Intrathecal NGF administration reduces reactive astrocytosis and changes neurotrophin receptors expression pattern in a rat model of neuropathic pain

Giovanni Cirillo, Carlo Cavaliere, Maria Rosaria Bianco, Antonietta De Simone, Anna Maria Colangelo, Stefania Sellitti, Lilia Alberghina, Michele Papa

Research output: Contribution to journalArticle


Nerve growth factor (NGF), an essential peptide for sensory neurons, seems to have opposite effects when administered peripherally or directly to the central nervous system. We investigated the effects of 7-days intrathecal (i.t.) infusion of NGF on neuronal and glial spinal markers relevant to neuropathic behavior induced by chronic constriction injury (CCI) of the sciatic nerve. Allodynic and hyperalgesic behaviors were investigated by Von Frey and thermal Plantar tests, respectively. NGF-treated animals showed reduced allodynia and thermal hyperalgesia, compared to control animals. We evaluated on lumbar spinal cord the expression of microglial (ED-1), astrocytic (GFAP and S-100β), and C- and Aδ-fibers (SubP, IB-4 and Cb) markers. I.t. NGF treatment reduced reactive astrocytosis and the density of SubP, IB4 and Cb positive fibers in the dorsal horn of injured animals. Morphometric parameters of proximal sciatic nerve stump fibers and cells in DRG were also analyzed in CCI rats: myelin thickness was reduced and DRG neurons and satellite cells appeared hypertrophic. I.t. NGF treatment showed a beneficial effect in reversing these molecular and morphological alterations. Finally, we analyzed by immunohistochemistry the expression pattern of neurotrophin receptors TrkA, pTrkA, TrkB and p75NTR. Substantial alterations in neurotrophin receptors expression were observed in the spinal cord of CCI and NGF-treated animals. Our results indicate that i.t. NGF administration reverses the neuro-glial morphomolecular changes occurring in neuropathic animals paralleled by alterations in neurotrophin receptors ratio, and suggest that NGF is effective in restoring homeostatic conditions in the spinal cord and maintaining analgesia in neuropathic pain.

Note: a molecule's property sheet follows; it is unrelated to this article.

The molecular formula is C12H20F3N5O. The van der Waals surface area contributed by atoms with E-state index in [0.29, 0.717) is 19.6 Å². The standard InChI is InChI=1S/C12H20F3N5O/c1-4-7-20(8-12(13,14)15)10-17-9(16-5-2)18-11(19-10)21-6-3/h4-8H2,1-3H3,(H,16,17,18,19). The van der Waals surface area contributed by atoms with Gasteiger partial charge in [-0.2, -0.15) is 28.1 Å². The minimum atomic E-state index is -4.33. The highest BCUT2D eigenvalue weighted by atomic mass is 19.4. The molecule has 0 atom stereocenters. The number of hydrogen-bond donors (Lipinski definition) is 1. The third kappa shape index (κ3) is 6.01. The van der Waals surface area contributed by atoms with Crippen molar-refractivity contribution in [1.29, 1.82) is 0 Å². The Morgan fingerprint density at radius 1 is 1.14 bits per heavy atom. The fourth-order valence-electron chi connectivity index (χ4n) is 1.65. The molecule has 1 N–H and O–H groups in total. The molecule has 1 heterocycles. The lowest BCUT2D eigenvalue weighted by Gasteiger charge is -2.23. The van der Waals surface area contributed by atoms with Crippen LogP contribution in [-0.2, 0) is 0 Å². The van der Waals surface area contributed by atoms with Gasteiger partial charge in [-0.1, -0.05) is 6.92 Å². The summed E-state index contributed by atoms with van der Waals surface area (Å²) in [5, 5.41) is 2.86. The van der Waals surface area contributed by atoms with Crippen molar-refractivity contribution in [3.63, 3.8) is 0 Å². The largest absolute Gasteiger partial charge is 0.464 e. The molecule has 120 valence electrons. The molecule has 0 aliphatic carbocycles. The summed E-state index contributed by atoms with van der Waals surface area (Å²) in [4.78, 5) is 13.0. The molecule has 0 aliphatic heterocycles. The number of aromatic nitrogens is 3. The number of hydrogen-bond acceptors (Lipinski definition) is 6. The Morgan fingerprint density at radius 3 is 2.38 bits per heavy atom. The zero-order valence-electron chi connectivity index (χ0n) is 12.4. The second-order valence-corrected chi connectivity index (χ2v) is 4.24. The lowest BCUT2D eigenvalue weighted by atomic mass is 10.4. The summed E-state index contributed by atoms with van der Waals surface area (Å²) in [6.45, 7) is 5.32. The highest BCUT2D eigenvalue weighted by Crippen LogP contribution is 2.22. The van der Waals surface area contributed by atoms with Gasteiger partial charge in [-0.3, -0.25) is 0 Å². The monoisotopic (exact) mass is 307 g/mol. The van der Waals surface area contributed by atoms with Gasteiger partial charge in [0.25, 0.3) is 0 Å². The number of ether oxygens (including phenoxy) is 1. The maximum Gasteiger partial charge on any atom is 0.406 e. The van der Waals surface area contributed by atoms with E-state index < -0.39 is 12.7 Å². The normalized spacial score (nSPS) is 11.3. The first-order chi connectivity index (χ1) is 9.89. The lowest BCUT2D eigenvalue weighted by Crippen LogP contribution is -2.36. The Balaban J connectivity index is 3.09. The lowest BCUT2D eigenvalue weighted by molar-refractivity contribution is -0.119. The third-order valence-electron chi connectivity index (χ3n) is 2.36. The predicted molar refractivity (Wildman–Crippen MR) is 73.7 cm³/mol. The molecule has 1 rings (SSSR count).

Original languageEnglish
Pages (from-to)51-62
Number of pages12
JournalCellular and Molecular Neurobiology
Issue number1
Publication statusPublished - Jan 2010



  • Chronic constriction injury
  • Glia
  • Nerve growth factor
  • Neuropathic pain
  • Neurotrophin receptors

ASJC Scopus subject areas

  • Cellular and Molecular Neuroscience
  • Cell Biology

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